I do have a little bone to pick about the statement "lukewarm fans", nevertheless, it is an interesting question. Will Brooklyn material remain strong as former Brooklynites die, or will we see an inevitable decline in values over time? Read the story for their insight.

My thoughts are that LA based fans will probably pick up the slack. The history and majesty of the Brooklyn team has transfered to the West Coast as a part of our legacy. As I had written in my "About Me" section,
"The history of the team, that binds us all together, is vast and storied. It was born out of the Victorian Era, resided in an immigrant culture emblematic of our past and traveled across great lands westward like the settlers of old. When you watch the Dodgers it’s easy to see them as ourselves."
The mystic of the Brooklyn Dodgers, I don't believe, will ever die.

Vintage Spokesman: Campy Exalts LIFE

Roy Campanella writes about the wonders of life in Life Magazine, circa 1954.
I have more reasons than most people for liking LIFE.
As a ball player, as a parent, and as a businessman... I like LIFE.

For one thing, I was lucky enough to have my picture on the cover last year, and I have never received so many letter in my life. One man in Westchester- I think he was an auto dealer- bought a lot of copies and sent them to me to autograph, I made it my business to sign them after the Christmas holidays as I did many of the other requests. It was surprising how many forwarded the actual picture in LIFE for the autograph.
Click on the pic below to read more from Campy.
(click pic to enlarge)
(eBay Auction Link)

Collection: N28 More Billiards

Here are some more vintage Allen & Ginter N28's from my set. These are the remaining 6 billiards & pool players that I have. Click on them to enlarge. They had all been graded by SGC when I purchased them as a lot on eBay some 5 to 6 years ago. I remember it being a pretty good deal at the time. (I usually could care less about card grading, but If I had to use those services then SGC is always my first choice for vintage cards.)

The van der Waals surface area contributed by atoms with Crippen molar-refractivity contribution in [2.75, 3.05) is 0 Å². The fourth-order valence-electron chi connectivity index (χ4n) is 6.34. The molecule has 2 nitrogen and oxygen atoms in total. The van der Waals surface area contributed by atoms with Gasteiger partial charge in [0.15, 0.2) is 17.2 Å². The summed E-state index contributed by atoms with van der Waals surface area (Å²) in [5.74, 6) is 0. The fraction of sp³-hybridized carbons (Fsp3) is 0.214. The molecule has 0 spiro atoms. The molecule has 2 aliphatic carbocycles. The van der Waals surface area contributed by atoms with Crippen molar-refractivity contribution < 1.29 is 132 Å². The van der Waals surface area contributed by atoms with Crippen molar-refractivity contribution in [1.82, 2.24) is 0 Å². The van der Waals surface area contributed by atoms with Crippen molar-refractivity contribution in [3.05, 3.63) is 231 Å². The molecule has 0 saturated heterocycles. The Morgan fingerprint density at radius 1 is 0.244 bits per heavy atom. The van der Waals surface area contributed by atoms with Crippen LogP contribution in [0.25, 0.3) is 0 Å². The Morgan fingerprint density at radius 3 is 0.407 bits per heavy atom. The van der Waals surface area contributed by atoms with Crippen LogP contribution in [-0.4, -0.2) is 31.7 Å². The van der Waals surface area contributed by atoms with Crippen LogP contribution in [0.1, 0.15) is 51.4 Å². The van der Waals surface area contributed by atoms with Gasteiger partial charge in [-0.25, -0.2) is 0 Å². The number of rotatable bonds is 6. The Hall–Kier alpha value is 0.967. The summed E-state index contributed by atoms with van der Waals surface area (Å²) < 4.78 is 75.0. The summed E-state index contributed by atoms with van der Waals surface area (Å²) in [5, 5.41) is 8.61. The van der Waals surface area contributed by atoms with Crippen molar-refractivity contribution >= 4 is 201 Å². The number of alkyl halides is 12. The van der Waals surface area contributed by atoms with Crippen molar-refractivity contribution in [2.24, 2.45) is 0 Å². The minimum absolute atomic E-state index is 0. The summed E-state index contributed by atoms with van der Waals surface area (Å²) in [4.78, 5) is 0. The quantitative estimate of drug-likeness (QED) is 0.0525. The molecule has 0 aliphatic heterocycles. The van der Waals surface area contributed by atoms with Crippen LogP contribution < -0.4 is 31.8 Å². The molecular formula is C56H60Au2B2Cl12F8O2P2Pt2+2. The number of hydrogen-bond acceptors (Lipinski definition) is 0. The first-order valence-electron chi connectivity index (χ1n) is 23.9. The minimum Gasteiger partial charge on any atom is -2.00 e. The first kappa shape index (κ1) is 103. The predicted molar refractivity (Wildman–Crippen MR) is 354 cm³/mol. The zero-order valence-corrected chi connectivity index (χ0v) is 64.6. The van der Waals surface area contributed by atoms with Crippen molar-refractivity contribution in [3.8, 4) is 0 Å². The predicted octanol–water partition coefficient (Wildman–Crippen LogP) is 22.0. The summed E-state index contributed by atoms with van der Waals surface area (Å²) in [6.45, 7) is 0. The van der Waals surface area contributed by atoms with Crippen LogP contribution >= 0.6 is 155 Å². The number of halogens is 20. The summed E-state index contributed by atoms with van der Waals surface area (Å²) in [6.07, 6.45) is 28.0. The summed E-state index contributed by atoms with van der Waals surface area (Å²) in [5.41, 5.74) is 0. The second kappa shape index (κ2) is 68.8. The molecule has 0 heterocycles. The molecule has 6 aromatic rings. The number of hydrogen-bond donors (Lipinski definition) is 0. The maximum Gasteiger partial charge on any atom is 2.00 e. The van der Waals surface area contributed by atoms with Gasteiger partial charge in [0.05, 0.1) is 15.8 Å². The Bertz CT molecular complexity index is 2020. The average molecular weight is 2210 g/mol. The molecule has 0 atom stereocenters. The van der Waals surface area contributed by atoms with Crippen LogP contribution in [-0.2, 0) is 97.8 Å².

Funny thing, though, is that now that I review my set I find that I am missing 1 billiards player, named J. Schaefer. I had originally thought I had all the non-Baseball players in my set, but, alas, this apparently is not true. Fortunately, it shouldn't be very costly to pick one up in decent shape. So, this leaves my current set just 8 cards short of total completion.

Jackie on the Dirt

Here is an interesting 1951 press photo showing Jackie Robinson laying prone on the infield dirt. Monte Irvin of the New York Giants looks over his right shoulder towards Jackie as he heads onto second base. I'm not sure if Robinson snagged the ball, or dove and missed. All I know is that my imagination is running wild. Maybe Irvin hit a liner to the gap for a double and Jackie is snagging an errant throw from right fielder Carl Furillo. Who knows? This great photo was found on eBay.

Wednesday, July 21, 2010

Uncle Robbie and his Dogs

Dated a little over a year before he passed away, Wilbert "Uncle Robbie" Robinson sits on his porch with his trusted dogs below. It is a Wide World Press Photo from 1/7/1933. By this time he had retired from the game. Robinson managed the Brooklyn team from 1914 to 1931, and was so beloved they nicknamed the team the Robins in his honor. He was elected into the Hall of Fame in 1945.